Praise be to the green gods » It’s time to harvest homegrown marijuana

by Gray Stoner

The harvest moon has passed and the autumn freeze is coming. The window has arrived for me to harvest my first homegrown crop of marijuana. I am super excited and I love the scent of the skunky flower. After a lifetime of buying pot – and occasionally getting blessed with gifts – I will finally have my own free pot to smoke.

One of the coolest things for a Colorado weed smoker like myself, other than finally being on the right side of the law, is how many people are growing their own. Like me, many of these growers have little to zero experience in gardening. We learn how to grow in a childlike sense: conflicting advice from each other and a slow trial and error process.

The harvest process I am going through now is only my experience. I picked the advice from others that fits my levels of effort, time, and money. This is not an expert advice column. This is just my struggle to not ruin the lovely housewarming gifts that I have been tending to since June. Yes, housewarming gifts; I really love the people of Durango.

Do you know the word trichomes? Microsoft Word didn’t, and neither did I, even after having marijuana in my life for over 30 years. I was told to look at the trichomes, to determine the best time to harvest, with a magnifying glass. Then, most people told me harvest time is when they are all milky, but some said all amber. Others had an idea of what percentages of each was best.

Well, I got a magnifying glass with a little light and went outside to my green babies. Incorrectly, I looked at the sap-like crystals, and not the hairs. Apparently the sap stays milky and I was supposed to be looking at the partially amber hairs. Did you know that the trichomes are the hairs? Weed smoking is getting so scientific for me.


I end up harvesting the plants with about half amber, half milky trichomes in appearance. I am told that the difference at this point comes in THC potency and flavor. However, I think the former is under a percentage point or so of THC, and the variation in the latter won’t offend me regardless. At this point, I am just grateful to have my own plants to smoke, so this differential does not matter to me.

I first dragged the big pots into the garage to dry out – the rains came that week. I was under the impression the plants can dry out a bit, preferably in the dark, before getting cut. After a week of snuggling in the garage, awaiting their transition to a more meaningful life, I cut those babies down with big garden chompers. The one tip everyone agreed on was to harvest in the dark, preferably before the sun comes up.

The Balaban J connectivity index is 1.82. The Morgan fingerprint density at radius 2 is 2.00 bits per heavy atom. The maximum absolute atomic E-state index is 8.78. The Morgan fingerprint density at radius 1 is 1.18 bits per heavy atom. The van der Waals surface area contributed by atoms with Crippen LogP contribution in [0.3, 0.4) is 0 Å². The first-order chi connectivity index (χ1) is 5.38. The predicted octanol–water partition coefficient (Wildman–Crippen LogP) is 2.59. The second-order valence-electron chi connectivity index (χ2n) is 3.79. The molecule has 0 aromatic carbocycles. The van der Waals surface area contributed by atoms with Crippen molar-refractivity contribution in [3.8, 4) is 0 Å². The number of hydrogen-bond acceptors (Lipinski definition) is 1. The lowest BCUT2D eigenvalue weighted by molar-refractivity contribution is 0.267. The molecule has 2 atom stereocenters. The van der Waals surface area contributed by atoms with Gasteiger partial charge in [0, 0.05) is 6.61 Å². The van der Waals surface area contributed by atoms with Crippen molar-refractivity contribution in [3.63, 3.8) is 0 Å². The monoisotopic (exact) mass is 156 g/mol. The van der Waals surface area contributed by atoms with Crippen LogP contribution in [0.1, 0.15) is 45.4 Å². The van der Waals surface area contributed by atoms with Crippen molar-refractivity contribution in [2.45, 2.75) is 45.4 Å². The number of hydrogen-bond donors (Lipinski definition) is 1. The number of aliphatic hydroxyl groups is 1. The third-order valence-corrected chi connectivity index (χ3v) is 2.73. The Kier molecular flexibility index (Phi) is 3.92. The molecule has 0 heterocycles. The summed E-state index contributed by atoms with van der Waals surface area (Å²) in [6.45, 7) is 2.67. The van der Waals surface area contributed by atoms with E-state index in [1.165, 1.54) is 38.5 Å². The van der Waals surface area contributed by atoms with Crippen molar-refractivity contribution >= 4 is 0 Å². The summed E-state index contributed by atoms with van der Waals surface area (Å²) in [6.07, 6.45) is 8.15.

Based on my internet reading, the next few weeks are the most important part of the harvest: allowing the flower to dry without mold and keeping the THC potency with the kief residue, and then correctly curing it after a generous trim. This is when I really need to be patient.

I laced some string through and across the garage door tracks and hung those sweet smelling beauties upside down. I cut some of the loose leaves first and had to separate a few branches from the main stem to keep the buds from rubbing on each other. I am just randomly creating systems to protect the integrity of the buds as well as airflow to avoid mold.

I let them hang for a week. I have friends doing variations of this all based on what their lives will allow, and I am no exception. Enjoy that smell if you can – it will overwhelm your abode. I loved walking through the garage looking at them hang up there, but the smell is the real tell-tale heart.

Once it was time for them to come down and shed their extraneous parts, I had to set aside quite some time to trim. You’ll need a nice little pair of trimmers and alcohol with rags to keep them clean. I had some old screens in the shed I used to put out as a work station so I could capture all the shake for future experiments with the dregs. It could be like making grappa for weed.


After spending about eight hours trimming my maximum legal amount, I was in a state of redundant bliss. Even though this old pot smoker wore gloves for the big event, the heaps of THC was more than I had handled in a while, and if there is a possibility of getting a contact high, I might have achieved it. Normally, it would just be the weed I smoked, but I took some time off smoking so as to get the full effect of my new batch.

After I had the piles of buds – I still have a hard time calling it flower all the time – they went into as many mason jars as I could find around the house. Luckily, we still had some of the big ones from another herb project. After all the weed was sealed, I placed them in a dark closet. This is the curing part and there are many ways to do it. I heard the medium-sized home harvesters prefer black trash bags.

Over the next three weeks – yes, I have to wait three more weeks after being so close to all those crispy looking buds – I will open those jars every two or three days and move them around to get the moist air out and fight the possibility of mold again.

That third week is coming up soon – very soon. I will finally get to enjoy the fruits of my labor. All those months of watering, giving nutrients, and pruning will hopefully pay off. This weed might not have been exactly free, but it is legal and it is mine.

Gray Stoner


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